Friday, 4 June 2010

Should Jonathan be trusted? Should Jonathan be trusted?

By Joachim Ezeji
It amazes me why the Nigerian government, especially the Federal Government of Nigeria often gets clay footed when things that matter are on the table and instead prefer to play outright politics over them. Living in Nigeria since my birth and being a participatory citizen and an effective contributor to issues on its development, I have come to see Nigeria as a country that often raises your expectations and then get it dashed without apology.
Issues that have crept up into my mind these last few days has been those of IBB over allegations of corruption and mismanagement of $12.4 billion in the Dedicated and Special Accounts while he was in power. Another was the Mike Okiro report that revealed that Obasanjo shared the sum of $74 million USD between 2000 and 2001 with his Vice-President, Atiku Abubakar, as well as Funsho Kupolokun and Gaius Obaseki, who were successive heads of the Nigeria National Petroleum Corporation during the government’s early years.
Both cases are interesting indeed based on the fact that they both relate to corruption, a persisting national malaise. However, while President Goodluck Jonathan appears set to probe IBB, he tends to be keeping mute over Obasanjo. But interestingly, the same Goodluck Jonathan was at the head of instigations on asking Prince Vincent Ogbulafor to quit over allegations of corruption while in office as minister.
Newspaper reports had it that the Attorney General of the Federation and Minister of Justice, Mohammed Adoke (SAN) had revealed that the Federal government would set up a committee to ascertain whether on the basis of the Okigbo report a criminal charge can be sustained against former military president General Ibrahim Gbadamosi Babangida (rtd) over allegations of corruption and mismanagement of $12.4 billion in the Dedicated and Special Accounts while he was in power.
The government made the commitment in a letter dated 12th May 2010 with reference number HAGF/PG/2010/Vol1; and personally signed by the Attorney General of the Federation and Minister of Justice. The letter had read in part “I acknowledge the receipt of your letter dated 5th May 2010. I appreciate your effort in making available a signed copy of the Dr Pius Okigbo Panel Report, and as appropriate, I shall set up a Committee that will confirm the authenticity of the said report and also review the allegations and recommendations contained therein with a view to ascertaining whether these allegations can sustain a criminal charge. While we shall keep you informed of our effort in this regard, I would like to thank you for your concerted effort in sustaining the fight against corruption in our society.”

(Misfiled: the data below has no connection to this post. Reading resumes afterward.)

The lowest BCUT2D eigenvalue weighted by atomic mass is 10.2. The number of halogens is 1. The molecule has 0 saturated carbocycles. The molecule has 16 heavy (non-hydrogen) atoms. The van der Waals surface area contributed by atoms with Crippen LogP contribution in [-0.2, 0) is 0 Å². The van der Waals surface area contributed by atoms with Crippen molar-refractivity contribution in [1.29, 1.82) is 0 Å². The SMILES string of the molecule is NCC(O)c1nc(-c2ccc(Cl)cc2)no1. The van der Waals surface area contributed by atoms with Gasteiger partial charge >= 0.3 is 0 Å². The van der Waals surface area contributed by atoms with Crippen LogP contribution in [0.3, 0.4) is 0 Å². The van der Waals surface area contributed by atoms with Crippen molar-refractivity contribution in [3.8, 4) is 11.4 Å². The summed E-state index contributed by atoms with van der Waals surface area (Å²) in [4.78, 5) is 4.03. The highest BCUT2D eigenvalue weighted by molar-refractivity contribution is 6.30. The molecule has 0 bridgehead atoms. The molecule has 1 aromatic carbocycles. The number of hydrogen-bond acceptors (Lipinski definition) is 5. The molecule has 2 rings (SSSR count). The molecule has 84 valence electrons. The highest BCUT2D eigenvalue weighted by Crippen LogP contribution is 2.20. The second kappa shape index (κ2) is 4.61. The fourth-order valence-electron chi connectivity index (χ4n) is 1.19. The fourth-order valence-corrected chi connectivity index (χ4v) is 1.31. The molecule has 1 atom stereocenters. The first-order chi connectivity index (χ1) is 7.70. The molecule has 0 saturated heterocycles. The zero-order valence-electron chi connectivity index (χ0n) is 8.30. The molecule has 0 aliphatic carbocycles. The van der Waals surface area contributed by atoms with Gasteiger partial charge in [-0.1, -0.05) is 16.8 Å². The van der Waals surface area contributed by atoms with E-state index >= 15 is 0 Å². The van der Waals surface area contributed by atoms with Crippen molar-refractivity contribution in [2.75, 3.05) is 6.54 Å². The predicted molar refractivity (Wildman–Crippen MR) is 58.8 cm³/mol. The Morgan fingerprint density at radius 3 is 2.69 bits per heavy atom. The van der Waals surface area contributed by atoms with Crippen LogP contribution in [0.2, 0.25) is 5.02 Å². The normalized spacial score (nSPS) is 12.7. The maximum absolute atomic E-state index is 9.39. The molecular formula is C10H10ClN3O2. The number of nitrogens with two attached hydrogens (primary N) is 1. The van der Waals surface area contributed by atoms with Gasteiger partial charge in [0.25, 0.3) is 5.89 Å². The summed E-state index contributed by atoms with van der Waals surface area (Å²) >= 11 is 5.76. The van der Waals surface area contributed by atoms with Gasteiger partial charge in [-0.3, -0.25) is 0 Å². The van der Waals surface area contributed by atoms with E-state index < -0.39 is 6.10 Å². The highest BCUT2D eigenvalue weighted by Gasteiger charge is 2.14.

On the other hand, the Okiro report revealed that during that same time span, Obasanjo and the ruling party, the People’s Democratic Party, also pocketed $5m from the Halliburton slush funds. Other major beneficiaries included General Sani Abacha, who got $40 million in 1994-95; Ibrahim Aliyu, $11.7million in 2001-2002; former Minister, Dan Etete, $2.5 million in 1996-1998; Abdulkadir Abacha, $1.8 in 1998; and M. G. Bakari, $3.1 million

Among the more startling of the revelations in the interim report, the panel stated that Chief Olusegun Obasanjo as President of Nigeria from May 1999 – May 2007 met Stanley and then Group Managing Director of NNPC, Gaius Obaseki, in Abuja on 11th November 2001 to negotiate pay-offs in respect of Trains 4&5. On 20th December 2001 Obaseki reportedly met with Chodan and Stanley in London over lunch in furtherance of discussions. In March 2002, TSKJ won the Train 4 and 5 contacts for $3.6 billion USD and that allegations are that Gen. Obasanjo may have received a minimum of $4 million USD as pay-off. With reference to Obasanjo, the report noted: “Panelists are currently examining documents before the invitation of former President Obasanjo.”